A few months back I started a subscription to The New Yorker. No. I’m not all that hoity-toity and I can’t even do the simple crossword puzzles in the back, but it has some good articles and other items, but the main reason I started getting it was for the short stories. Each issue has a new author. Sometimes the stories are good, sometimes I don’t finish them, but… its nice.
A few months ago there was an interesting story, The Ghost Birds, by Karen Russell. I haven’t heard of her before, but I did enjoy her story. It talked about a father who loved “birdwatching” and had taken his teenage daughter along for the most recent outing. When they returned they shared with the mother—the parents weren’t getting on so well—about the trip. The mother asked the daughter if she enjoyed hearing the birds, because when she had gone, she had not. She said they sounded like barking Chihuahuas. The daughter said that she did in fact enjoy it. So the mother said, “What did you like about it? To me it sounded like, cow-cow-cow.”
Turns out, it wasn’t the birds the daughter enjoyed the most. Instead, she turned to her mom and replied, “I like watching Dad’s face while he listens.”
Perhaps I’m not being true to the Gospel, but on Christmas Eve—last night—I want our regular attenders to hear it, but I really want those who may be visiting to hear a particular message without complicating it. The message: God loves you. If they don’t hear anything else, I want that message to follow them on their way, but there is that other part of the Gospel that can never be separated from the Incarnation, the birth of Christ, and that is the Crucifixion, the death of Christ. What I find so fascinating is that, before the Incarnation, Jesus knew the Father’s will and he knew why he was coming into the world and what was going to happen in the end. And I guess, having had that knowledge, I would want to ask him why? I know it was out of love for us, but… if you asked him, “Why?” he endured so much, how would he respond?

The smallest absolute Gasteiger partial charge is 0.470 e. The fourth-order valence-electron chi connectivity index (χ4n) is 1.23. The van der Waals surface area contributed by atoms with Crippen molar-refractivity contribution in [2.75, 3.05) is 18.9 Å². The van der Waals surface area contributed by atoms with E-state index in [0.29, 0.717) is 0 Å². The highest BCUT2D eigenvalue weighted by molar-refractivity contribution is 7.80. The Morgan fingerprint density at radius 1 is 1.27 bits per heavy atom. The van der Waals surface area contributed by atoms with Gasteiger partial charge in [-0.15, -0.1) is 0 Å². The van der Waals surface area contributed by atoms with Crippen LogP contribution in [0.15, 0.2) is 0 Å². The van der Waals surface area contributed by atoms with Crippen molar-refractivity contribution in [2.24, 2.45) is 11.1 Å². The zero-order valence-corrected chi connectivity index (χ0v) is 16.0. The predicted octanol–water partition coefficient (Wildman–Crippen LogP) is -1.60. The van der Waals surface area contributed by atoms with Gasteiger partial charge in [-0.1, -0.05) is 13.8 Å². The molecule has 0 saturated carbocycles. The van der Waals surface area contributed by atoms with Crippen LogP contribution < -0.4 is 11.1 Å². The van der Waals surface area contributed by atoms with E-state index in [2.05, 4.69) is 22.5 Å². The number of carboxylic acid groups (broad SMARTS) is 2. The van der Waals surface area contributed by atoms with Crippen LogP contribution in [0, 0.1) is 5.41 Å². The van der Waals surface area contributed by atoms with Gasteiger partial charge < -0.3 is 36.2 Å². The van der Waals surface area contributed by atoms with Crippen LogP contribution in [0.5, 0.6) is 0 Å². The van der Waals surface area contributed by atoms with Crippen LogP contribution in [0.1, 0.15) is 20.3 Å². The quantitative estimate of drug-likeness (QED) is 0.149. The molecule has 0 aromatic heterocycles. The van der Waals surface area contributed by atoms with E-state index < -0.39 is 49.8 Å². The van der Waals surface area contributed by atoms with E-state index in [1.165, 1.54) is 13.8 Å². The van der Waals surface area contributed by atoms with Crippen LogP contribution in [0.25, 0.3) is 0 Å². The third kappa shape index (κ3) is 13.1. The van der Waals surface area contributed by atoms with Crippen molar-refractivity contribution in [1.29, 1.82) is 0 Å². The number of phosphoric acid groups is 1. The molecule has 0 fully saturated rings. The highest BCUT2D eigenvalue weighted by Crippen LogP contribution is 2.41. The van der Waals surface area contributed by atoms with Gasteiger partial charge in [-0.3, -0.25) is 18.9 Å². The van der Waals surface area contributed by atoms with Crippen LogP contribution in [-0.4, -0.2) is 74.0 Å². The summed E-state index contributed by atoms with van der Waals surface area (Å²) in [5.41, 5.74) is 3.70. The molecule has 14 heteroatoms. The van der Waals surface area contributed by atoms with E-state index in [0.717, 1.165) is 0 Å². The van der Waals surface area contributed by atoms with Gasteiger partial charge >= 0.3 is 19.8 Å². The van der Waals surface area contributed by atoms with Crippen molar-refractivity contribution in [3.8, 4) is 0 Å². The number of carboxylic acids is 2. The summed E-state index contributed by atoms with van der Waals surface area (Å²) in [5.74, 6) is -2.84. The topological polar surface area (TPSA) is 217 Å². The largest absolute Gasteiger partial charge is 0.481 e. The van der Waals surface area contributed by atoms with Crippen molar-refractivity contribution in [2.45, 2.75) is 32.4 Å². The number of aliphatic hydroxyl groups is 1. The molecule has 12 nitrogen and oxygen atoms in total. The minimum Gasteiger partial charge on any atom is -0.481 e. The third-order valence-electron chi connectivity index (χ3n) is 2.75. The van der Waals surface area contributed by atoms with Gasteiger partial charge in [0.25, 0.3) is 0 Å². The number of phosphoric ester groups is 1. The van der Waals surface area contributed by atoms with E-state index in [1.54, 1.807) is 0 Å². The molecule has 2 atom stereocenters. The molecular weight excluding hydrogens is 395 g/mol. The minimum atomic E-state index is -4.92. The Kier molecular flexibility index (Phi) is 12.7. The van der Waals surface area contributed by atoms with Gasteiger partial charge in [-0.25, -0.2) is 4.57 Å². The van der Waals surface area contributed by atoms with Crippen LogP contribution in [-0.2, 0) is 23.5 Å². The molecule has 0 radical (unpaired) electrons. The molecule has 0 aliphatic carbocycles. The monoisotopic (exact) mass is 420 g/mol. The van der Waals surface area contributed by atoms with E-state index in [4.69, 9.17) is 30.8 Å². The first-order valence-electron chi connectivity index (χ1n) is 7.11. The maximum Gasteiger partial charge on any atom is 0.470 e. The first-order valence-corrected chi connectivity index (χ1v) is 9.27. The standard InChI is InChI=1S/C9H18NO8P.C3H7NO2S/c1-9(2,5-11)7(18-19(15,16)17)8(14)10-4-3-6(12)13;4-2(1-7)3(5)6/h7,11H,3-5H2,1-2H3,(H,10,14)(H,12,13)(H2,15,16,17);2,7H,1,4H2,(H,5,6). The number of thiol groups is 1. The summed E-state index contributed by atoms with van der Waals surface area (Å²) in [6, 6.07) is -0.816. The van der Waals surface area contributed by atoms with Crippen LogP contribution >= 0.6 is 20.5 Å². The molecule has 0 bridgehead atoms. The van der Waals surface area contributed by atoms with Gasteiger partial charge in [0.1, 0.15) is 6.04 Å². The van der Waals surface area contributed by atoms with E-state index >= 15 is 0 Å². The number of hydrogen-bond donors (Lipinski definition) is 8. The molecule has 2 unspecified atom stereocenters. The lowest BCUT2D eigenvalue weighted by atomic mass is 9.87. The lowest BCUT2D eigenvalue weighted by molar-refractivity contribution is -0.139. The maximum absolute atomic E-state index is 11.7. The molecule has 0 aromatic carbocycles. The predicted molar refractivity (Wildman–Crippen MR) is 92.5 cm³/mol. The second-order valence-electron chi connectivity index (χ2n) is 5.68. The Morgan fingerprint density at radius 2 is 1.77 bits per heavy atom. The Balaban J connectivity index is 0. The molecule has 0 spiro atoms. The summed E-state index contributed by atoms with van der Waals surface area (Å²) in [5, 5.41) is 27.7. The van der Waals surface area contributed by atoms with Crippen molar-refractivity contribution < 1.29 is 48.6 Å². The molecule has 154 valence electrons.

Well, this is putting words in the mouth of Jesus—which is never a good idea—but it feels true to me. I think Jesus would respond by saying something like, “I like watching your face, when you realize how deeply you are loved. I like being there, when on your last day you step into that Heavenly Kingdom and fully understand that the promises of God are real. I like watching you as you stand up straight and tall, all of your earthly burdens finally lifted from you. And I like watching my “Dad’s” face while he listens… while he listens to your voices in praise knowing that his children—you—have come home to him.”
Let us pray:
Father, we are filled with the new light
by the coming of your Word among us.
May the light of faith shine in our words and actions.
Grant this through our Lord Jesus Christ, your Son,
who lives and reigns with you
and the Holy Spirit, one God,
for ever and ever.
One Reply to “Sermon: Christmas Day RCL C”
Made me cry with the end there!